The Biggest Thing I’ve Learned Over 6 Years of My Outside Habit (Outdoor Diary)

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Humans Outside episdoe 326

It’s been *six years* since I started my daily outdoor habit, spending at least 20 consecutive minutes outside every single day, no matter what. I’ve learned countless things about myself, about the world and about how heading outside impacts me.

But the truth is there’s one big lesson I keep coming back to, and it’s the same thing I was battling the very first day I kicked off this adventure. It is without a doubt the most important, most impactful thing I’ve learned. It has, quite simply, changed my life — and it can change yours, too.

Listen now!

Some of the good stuff:

[:35] Happy outside anniversary to me!

[:50] What it looks like through numbers

[1:15] The story in case you forgot

[1:56] Here’s the big lesson

[2:40] Where I was reminded of all of this

[3:20] It wasn’t all roses, but also it was

[3:30] It’s always worth it, for real

[3:50] When I self-limiting, I am limited

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The following is an edited transcript of this episode of Humans Outside.

Six years. That’s how long I’ve been keeping my habit of heading outside for at least 20 consecutive minutes each day, no matter what.

Six year ago, on Sept. 1 2017, I started my streak. That makes over 2,093 days in a row, or a minimum of 41,860 minutes that I’ve spent outside.

Of course it’s way, way more minutes than that because I very often spend more than 20 minutes outside at a go. In the first year that was less often the case because of winter. But over time I have noticed that my tolerance for bad weather has changed, or maybe it’s something else.

Maybe it’s that I know the benefits outweigh any potential discomfort.

Perhaps you’ve heard the story. When I made the initial decision to give this a go, it was a rainy summer day and I was shall we say DISPLEASED that the weather wasn’t what I wanted it to be. I realized in that moment that if I was ever going to get outside it was often going to have to be despite what was there, not because of it. I hoped that by pushing through that barrier, I would find goodness and worthiness on the other side.

And boy have I. That finding has become the biggest lesson I’ve learned to date through my outdoor time. It was top of mind once again this week as I worked through a hike I was on, training for a Grand Canyon trip that’s set for this fall.

The lesson is this: my attitude is my biggest barrier.

If I’m convinced the weather is going to ruin something, it will. If I think it won’t be any fun because getting rained on is the worst, no fun will happen. If I allow myself to stay in the van instead of giving the trail it a try, the van will always be better. If I think I don’t have time to go outside every day, I will never have time.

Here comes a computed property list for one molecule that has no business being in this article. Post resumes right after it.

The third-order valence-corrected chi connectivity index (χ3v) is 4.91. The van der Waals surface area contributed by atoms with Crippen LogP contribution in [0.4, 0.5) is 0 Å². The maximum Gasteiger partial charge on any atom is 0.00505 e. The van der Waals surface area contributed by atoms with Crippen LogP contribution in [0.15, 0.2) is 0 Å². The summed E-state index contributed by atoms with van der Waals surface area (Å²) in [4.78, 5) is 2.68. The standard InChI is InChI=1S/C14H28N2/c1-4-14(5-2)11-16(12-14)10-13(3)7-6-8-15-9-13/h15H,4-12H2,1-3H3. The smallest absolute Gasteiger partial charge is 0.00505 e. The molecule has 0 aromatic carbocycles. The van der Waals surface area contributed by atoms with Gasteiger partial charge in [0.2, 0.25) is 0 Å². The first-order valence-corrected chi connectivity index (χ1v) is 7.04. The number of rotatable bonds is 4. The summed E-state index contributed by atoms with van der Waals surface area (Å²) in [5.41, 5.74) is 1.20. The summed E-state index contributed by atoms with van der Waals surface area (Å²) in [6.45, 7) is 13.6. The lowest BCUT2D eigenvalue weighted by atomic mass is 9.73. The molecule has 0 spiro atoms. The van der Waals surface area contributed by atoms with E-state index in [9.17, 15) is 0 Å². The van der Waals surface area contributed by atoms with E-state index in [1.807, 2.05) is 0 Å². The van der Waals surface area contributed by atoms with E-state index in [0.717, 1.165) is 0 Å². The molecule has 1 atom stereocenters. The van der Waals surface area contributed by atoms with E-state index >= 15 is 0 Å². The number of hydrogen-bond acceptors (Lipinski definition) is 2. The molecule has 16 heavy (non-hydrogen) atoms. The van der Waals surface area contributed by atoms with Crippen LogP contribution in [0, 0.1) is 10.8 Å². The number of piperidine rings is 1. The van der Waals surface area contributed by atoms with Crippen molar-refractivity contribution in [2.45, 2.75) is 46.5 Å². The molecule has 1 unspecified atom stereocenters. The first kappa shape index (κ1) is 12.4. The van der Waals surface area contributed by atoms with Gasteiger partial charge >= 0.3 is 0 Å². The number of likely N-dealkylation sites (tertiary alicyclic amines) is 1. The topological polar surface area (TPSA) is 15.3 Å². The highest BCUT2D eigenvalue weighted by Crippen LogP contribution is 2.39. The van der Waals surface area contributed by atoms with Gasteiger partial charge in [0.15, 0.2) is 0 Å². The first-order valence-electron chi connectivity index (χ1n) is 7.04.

When I self-limiting, I am limited.

The truth hit me as I was hiking up the bowl between two mountain peaks. Believe me, I did not want to be out there in the pouring rain. But with this grand canyon trip coming up, I’m uniquely motivated to not delay training, so when it’s on the calendar for the only time I have to do it, I’m going. That’s not to say I have to like it. And it’s not say that I didn’t linger in my van for 10 extra minutes scowling at the rain before getting out there, because I totally did.

Soaking wet from head to toe and slopping through mud, I looked around at all the changing fall colors. Towards the grown, blazing red and vibrant green from the bushes. Up high, soft yellow from the changing lichen. Grey rocks of the peaks towered above. The clouds lifted a little, and I looked down on the busy little town, the river winding through it. And I thought – wow, I can’t believe I wanted to let the rain keep me in the car.

Was the hike wet? Yes. Hard? Yes. Have unpleasant moments? You bet. Include some challenging mud slipping? For sure.

Worth it? Absolutely, 100 percent yet.

Not every day is a dramatic mountain hike, but I’ve yet to find a single moment getting out there that wasn’t worth it even in its own small way. Across 2,093 days there have been many, many, MANY MANY MANY times that I did not want to go. But there has not been one single solitary time that I was sorry in the end that I went.

When I am self-limiting, I am limited.

This lesson about always finding something good outside when I push past my own attitude makes me think about what other things in my life are limited not because of actual barriers, but because of the ones I’ve fabricated.

Over the past six years I know I’ve become better at trying new things, taking risks in my work, having scary conversations to better my relationships and so much more. I credit this directly to my daily practice of going outside and that it often includes pushing past my self-assigned barriers.

What would you find in your own life if you made a practice of ceasing to assign self-limitations. It’s just something to think about.

And of course I’m still trying many new things outside, or leaning into all the benefits of the things I’ve grown to love and now do again and again. You can see photos of all of my daily time on Humans Outside on Facebook and Instagram. And I want to see your photos, too. Share them with #humasoutside365.

Until next time, we’ll see you out there.

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